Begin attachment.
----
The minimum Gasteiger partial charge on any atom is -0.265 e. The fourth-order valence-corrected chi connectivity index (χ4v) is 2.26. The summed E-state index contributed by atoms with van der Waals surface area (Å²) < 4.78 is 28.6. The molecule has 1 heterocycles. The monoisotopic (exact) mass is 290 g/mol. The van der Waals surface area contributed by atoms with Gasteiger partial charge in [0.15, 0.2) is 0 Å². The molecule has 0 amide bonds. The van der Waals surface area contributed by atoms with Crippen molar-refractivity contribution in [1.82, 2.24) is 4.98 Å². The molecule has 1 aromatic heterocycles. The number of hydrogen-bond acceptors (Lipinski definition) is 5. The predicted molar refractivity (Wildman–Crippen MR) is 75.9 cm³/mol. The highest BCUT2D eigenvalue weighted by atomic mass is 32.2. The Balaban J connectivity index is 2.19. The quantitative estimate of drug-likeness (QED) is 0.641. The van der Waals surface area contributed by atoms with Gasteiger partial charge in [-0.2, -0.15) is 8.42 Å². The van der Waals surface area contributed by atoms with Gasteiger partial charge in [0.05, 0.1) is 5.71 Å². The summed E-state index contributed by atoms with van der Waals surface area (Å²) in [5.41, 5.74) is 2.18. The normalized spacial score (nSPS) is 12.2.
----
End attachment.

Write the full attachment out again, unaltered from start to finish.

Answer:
The minimum Gasteiger partial charge on any atom is -0.265 e. The fourth-order valence-corrected chi connectivity index (χ4v) is 2.26. The summed E-state index contributed by atoms with van der Waals surface area (Å²) < 4.78 is 28.6. The molecule has 1 heterocycles. The monoisotopic (exact) mass is 290 g/mol. The van der Waals surface area contributed by atoms with Gasteiger partial charge in [0.15, 0.2) is 0 Å². The molecule has 0 amide bonds. The van der Waals surface area contributed by atoms with Crippen molar-refractivity contribution in [1.82, 2.24) is 4.98 Å². The molecule has 1 aromatic heterocycles. The number of hydrogen-bond acceptors (Lipinski definition) is 5. The predicted molar refractivity (Wildman–Crippen MR) is 75.9 cm³/mol. The highest BCUT2D eigenvalue weighted by atomic mass is 32.2. The Balaban J connectivity index is 2.19. The quantitative estimate of drug-likeness (QED) is 0.641. The van der Waals surface area contributed by atoms with Gasteiger partial charge in [-0.2, -0.15) is 8.42 Å². The van der Waals surface area contributed by atoms with Gasteiger partial charge in [0.05, 0.1) is 5.71 Å². The summed E-state index contributed by atoms with van der Waals surface area (Å²) in [5.41, 5.74) is 2.18. The normalized spacial score (nSPS) is 12.2.